|Country||Uncertain Iberian mint (Punic Iberia)|
|Type||Standard circulation coin|
|Years||229 BC - 221 BC|
|Value||1 Stater = 12 Shekel (12)|
|Currency||Hispania - Drachm|
Gilbert Kenneth Jenkins, Richard Boyes Lewis; 1963. Carthaginian Gold and Electrum Coins. Royal Numismatic Society, London, United Kingdom.
Laureate bust of Nike left, wearing earring and necklace.
Horse prancing to right.
Villaronga, Las monedas hispano-cartaginese, Barcelona 1973, 64; CNH 20; ACIP 560; Hunter collection III, p. 608, 1 'Micipsa' (same dies).
In 237 BC, Hamilcar Barca, after having lost the First Punic War against Rome, but having won the Mercenary War against the Libyans, disembarked at Gadir with a Carthaginian expedition with the purpose of re-establishing Carthaginian authority in Iberia (Polybios, Histories, 2.1.6). Within 9 years, he had expanded the territory of Carthage well into the Iberian peninsula, securing control of the southern mining district of Baetica and Sierra Morena, before dying in battle in 228. Hamilcar was succeeded by his son-in-law Hasdrubal the Fair who expanded the new province by skilful diplomacy and consolidated it with the foundation of Akra Leuka (Greek: White Mountain or White Point, modern Alicante), Mahon and finally in 227, Qart Hadasht (= New Carthage = Latin: Carthago Nova, modern Cartagena), originally named Mastia, as his capital.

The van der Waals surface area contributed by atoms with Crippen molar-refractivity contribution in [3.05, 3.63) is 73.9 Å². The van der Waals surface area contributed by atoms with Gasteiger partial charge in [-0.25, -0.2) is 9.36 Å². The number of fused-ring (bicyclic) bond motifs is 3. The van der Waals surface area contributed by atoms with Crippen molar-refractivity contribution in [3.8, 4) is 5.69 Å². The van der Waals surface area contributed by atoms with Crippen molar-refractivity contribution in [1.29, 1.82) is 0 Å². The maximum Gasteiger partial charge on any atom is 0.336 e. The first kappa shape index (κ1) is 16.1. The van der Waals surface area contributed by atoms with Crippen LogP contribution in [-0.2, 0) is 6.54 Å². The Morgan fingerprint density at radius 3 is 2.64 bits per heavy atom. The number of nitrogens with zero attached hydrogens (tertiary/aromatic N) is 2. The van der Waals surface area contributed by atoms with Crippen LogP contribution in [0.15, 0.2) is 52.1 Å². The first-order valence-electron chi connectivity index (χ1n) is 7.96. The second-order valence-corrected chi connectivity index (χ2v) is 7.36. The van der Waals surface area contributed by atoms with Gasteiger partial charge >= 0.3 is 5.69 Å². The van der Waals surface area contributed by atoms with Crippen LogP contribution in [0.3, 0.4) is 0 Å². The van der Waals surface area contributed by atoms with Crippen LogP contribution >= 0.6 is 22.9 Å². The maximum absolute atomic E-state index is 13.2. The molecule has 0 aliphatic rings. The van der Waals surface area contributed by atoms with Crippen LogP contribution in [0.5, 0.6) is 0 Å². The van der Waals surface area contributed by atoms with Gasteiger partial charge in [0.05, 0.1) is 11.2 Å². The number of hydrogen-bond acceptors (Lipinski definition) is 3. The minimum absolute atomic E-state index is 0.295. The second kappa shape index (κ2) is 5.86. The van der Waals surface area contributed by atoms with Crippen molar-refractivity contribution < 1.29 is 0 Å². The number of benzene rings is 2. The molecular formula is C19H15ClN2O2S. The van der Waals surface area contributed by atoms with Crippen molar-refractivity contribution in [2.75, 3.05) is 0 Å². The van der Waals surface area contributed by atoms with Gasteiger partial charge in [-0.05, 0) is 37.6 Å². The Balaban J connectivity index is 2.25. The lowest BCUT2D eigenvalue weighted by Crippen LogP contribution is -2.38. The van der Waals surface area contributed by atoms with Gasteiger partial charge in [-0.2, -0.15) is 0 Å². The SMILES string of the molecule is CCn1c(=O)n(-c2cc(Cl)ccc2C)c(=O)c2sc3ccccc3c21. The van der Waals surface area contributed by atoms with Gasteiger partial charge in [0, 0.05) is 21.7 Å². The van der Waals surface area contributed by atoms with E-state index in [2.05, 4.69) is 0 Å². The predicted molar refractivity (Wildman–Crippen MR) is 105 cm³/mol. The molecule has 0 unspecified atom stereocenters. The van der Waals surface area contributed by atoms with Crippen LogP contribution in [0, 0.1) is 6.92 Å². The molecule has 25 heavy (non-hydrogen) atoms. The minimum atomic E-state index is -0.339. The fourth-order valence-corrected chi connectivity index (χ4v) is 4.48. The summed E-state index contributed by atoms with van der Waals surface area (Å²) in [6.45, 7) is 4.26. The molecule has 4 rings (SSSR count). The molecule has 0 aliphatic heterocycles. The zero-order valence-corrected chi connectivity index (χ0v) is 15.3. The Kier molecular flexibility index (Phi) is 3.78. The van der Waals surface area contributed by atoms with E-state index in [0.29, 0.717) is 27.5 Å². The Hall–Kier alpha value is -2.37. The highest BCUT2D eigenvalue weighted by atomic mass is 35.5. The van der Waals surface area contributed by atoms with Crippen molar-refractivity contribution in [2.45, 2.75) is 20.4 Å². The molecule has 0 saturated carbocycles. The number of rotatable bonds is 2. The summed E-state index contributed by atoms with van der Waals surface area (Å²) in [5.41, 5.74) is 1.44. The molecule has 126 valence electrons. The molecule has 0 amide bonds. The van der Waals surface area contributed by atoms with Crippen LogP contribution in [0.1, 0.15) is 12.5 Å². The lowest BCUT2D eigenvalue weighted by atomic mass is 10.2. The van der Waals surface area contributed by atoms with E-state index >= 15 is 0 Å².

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|ND (229 BC - 221 BC)|
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